[18] Edmonton CMA is currently contains the following areas: http://www23.statcan.gc.ca/imdb/p3VD.pl?Function=getVD&TVD=117159&CVD=117161&CPV=835&CST=01012011&CLV=2&MLV=3

[19] As determined in the FCC decision “It appears that no consideration was given to the differences between Edmonton, a major urban centre with a diversified economy and population of about 1 million and Bon Accord, a small town linked to the oil industry”.

[20] Edm CMA had no adjustments of MLS data due to physical characteristics of the properties, while Bon Accord had the selling prices in 2010 greatly manipulated (adjusted sale price) for that same reason. (report pp.21). This had an impact on the calculation.

[21] Report pp.16

[22] Report pp 1

[23] CFIRP 2009

[24] Report pp.32

[25] FCC decision para 65 at http://www.canlii.org/en/ca/fct/doc/2014/2014fc488/2014fc488.pdf

[26] “The declarations in these that the standard required in this instance – a decline in the housing market of greater than 20% – was not required in those cases”  two cases contained no finding that the entire housing market had declined by 20% or more. Rather they dealt with the general economic conditions in both communities and the personal circumstances of the individuals concerned. Thus it appears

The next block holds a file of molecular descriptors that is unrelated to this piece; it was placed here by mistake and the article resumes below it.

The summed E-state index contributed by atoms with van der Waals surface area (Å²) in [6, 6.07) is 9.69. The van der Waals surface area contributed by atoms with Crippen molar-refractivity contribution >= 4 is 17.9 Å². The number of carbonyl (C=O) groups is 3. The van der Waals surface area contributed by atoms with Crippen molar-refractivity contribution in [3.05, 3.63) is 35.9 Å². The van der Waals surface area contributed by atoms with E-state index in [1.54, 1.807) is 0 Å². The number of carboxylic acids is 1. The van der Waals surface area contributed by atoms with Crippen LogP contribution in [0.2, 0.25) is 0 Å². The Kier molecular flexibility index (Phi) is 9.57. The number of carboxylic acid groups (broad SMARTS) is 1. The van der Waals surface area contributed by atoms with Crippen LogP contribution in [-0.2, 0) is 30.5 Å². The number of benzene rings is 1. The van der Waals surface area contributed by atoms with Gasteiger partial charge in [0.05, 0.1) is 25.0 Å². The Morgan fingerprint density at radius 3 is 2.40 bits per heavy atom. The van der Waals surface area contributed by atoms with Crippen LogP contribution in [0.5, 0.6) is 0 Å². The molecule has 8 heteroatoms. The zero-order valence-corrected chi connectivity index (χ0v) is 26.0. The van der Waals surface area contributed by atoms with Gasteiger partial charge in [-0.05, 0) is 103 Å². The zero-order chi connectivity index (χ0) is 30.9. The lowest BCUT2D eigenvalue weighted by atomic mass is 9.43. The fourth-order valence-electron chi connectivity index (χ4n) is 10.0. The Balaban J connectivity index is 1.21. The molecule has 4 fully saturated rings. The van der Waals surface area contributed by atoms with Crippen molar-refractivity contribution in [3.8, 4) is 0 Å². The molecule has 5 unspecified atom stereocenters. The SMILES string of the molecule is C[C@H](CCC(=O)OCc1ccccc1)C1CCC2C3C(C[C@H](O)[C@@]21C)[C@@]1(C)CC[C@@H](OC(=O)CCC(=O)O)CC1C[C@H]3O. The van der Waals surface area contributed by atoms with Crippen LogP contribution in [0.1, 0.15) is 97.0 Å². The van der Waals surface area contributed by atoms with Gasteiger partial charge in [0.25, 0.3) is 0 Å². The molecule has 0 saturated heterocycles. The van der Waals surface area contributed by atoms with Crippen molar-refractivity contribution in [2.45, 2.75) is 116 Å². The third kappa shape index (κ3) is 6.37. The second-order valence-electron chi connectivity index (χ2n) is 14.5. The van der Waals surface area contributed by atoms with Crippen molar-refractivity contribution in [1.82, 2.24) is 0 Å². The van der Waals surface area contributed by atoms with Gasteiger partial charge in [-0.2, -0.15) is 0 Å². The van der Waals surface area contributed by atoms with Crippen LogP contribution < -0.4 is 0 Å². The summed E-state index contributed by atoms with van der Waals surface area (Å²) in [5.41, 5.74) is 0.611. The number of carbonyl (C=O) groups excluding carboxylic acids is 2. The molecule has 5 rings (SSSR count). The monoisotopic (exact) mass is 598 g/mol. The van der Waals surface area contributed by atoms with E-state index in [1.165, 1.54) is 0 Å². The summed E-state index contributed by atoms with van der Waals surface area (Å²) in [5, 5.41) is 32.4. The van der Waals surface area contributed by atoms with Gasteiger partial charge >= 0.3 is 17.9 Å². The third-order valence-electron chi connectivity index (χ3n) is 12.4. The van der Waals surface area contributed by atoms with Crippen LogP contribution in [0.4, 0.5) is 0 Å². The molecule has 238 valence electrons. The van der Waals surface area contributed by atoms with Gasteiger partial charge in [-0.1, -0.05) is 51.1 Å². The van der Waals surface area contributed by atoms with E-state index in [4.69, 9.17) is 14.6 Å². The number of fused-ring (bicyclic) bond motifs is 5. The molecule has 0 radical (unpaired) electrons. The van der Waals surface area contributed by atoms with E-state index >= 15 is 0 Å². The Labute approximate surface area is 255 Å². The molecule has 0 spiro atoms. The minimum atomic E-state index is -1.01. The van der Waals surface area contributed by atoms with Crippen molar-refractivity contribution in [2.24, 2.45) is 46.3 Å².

Welcome to the HEA forum

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The intent of this site is to combine our knowledge, resources and skills. As I am new to blogging etc, I would invite everyone to become involved and make this forum a focal point for our cause.

 

All members have been given editor access and so there is opportunity for everyone to change the site and make it better/easier to access.

 

I look forward to working on developing this site as our one point of focus for exchange of information and historical record. Once we have it developed, we will share it with our contacts and friends to spread the word. We need to take advantage of the recent press activity and I would like to have this up and running in a week or so.  All assistance is greatly appreciated.